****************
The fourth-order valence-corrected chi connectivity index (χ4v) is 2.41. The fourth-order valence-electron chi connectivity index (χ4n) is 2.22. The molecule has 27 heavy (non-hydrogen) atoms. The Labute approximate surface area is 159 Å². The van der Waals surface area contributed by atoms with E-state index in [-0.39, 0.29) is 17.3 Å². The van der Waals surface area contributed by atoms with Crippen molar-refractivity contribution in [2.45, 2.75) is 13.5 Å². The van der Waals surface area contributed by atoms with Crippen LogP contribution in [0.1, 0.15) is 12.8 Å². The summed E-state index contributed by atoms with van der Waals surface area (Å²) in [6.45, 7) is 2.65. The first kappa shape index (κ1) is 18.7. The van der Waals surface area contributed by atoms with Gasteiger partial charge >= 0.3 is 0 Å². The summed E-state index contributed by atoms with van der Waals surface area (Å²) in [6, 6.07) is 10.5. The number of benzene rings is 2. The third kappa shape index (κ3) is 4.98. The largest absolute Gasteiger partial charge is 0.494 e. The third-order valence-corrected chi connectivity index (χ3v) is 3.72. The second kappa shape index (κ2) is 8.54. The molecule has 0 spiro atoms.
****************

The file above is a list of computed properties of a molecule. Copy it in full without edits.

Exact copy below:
The fourth-order valence-corrected chi connectivity index (χ4v) is 2.41. The fourth-order valence-electron chi connectivity index (χ4n) is 2.22. The molecule has 27 heavy (non-hydrogen) atoms. The Labute approximate surface area is 159 Å². The van der Waals surface area contributed by atoms with E-state index in [-0.39, 0.29) is 17.3 Å². The van der Waals surface area contributed by atoms with Crippen molar-refractivity contribution in [2.45, 2.75) is 13.5 Å². The van der Waals surface area contributed by atoms with Crippen LogP contribution in [0.1, 0.15) is 12.8 Å². The summed E-state index contributed by atoms with van der Waals surface area (Å²) in [6.45, 7) is 2.65. The first kappa shape index (κ1) is 18.7. The van der Waals surface area contributed by atoms with Gasteiger partial charge >= 0.3 is 0 Å². The summed E-state index contributed by atoms with van der Waals surface area (Å²) in [6, 6.07) is 10.5. The number of benzene rings is 2. The third kappa shape index (κ3) is 4.98. The largest absolute Gasteiger partial charge is 0.494 e. The third-order valence-corrected chi connectivity index (χ3v) is 3.72. The second kappa shape index (κ2) is 8.54. The molecule has 0 spiro atoms.